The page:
Checking in first with the teachers of the Islamabad Model College for Girls, the couple then joined a few students in a virtual game of Pictionary.
After this fun game, Kate went to ask students if they would appreciate going back to school now - and seeing their friends and teachers. The Duke added, "I don't practice enough, that is very true".
According to the Duke and Duchess' official Twitter account, the two had a chat with students at Islamabad Model College about how they are coping during the coronavirus pandemic.
William and Kate guessed right drawings depicting a birthday, recycling, and cricket, and the Duke joked that he was glad the kids had to do the artwork and not him. The royals also saluted the teachers and staff and told them they were doing an wonderful job.
The Duchess of Cambridge showed off her perfected mask-ready make-up today, as she visited a London research centre as part of Baby Loss Awareness Week. As William put it, "I'm very glad you guys are drawing and we're not having to draw".
Prince William replied, "Yes sure, we both like a little bit of painting".
Some of the village children (pictured) showed the Duke and Duchess the artwork they created past year with memories of their trip, including paintings and friendship bracelets.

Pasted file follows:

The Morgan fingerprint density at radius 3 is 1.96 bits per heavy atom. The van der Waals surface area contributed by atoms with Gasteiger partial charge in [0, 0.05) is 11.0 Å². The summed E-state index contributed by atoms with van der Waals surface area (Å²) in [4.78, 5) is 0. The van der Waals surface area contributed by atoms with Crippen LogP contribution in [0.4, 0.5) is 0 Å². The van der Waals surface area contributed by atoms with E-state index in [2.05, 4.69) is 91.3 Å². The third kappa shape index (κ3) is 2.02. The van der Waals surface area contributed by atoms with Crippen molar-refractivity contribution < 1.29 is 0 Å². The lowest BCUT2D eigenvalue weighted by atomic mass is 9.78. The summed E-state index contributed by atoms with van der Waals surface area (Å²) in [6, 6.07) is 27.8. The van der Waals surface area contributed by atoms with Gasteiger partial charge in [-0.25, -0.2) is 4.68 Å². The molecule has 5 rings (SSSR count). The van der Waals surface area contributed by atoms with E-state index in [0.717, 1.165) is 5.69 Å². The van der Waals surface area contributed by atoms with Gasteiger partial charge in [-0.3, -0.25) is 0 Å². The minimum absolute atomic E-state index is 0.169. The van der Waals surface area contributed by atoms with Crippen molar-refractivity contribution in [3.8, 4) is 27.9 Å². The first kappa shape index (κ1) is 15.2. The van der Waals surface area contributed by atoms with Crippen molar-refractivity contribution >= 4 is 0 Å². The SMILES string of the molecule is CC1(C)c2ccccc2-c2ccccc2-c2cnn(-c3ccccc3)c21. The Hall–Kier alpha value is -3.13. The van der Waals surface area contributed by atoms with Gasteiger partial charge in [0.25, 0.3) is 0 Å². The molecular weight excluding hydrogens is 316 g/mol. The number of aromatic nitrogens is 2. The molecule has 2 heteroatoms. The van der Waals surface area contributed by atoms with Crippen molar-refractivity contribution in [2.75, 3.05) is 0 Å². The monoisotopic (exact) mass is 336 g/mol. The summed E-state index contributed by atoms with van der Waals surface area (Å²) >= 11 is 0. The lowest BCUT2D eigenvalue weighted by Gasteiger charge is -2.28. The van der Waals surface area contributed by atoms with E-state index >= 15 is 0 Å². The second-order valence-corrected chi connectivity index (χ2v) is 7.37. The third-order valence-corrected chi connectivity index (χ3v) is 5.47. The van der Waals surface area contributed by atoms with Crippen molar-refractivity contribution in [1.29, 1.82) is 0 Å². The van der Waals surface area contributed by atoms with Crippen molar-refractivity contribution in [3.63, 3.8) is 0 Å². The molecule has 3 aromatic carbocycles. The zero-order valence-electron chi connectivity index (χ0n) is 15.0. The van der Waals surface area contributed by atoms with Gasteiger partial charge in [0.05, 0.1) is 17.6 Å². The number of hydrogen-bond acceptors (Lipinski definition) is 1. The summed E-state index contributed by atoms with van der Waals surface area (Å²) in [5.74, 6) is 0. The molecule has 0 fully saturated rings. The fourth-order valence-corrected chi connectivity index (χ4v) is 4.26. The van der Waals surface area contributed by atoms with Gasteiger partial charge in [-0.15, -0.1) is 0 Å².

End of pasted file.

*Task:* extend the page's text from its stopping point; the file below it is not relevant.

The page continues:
During their visit to the government-run school past year, the Duke of Cambridge and the Duchess met with sixth-form students from kindergarten.
They also heard about how they are benefiting from the Teach for Pakistan program, which is a model for the UK's successful "Teach First" project.
Having visited the SOS children's village twice during their tour previous year, The Duke and Duchess were reminded of their cricket skills, or perhaps lack of cricket skills in this instance...
Prince William and Kate heard how the village helped teach children how to combat the spread of COVID-19 through special sessions led by doctors and medical staff, and the work being done to support the mental health of their staff and children across the pandemic.
Some of the children also showed the couple artwork, including drawings and friendship bracelets, inspired by the royals' visit a year ago.
The SOS Children's Village, founded in 1977, offers more than 150 young girls and boys a home and family structure and promotes the development of children into happy, self-confident and resilient adults. They correctly identified a sketch of a birthday and a picture of the sport cricket.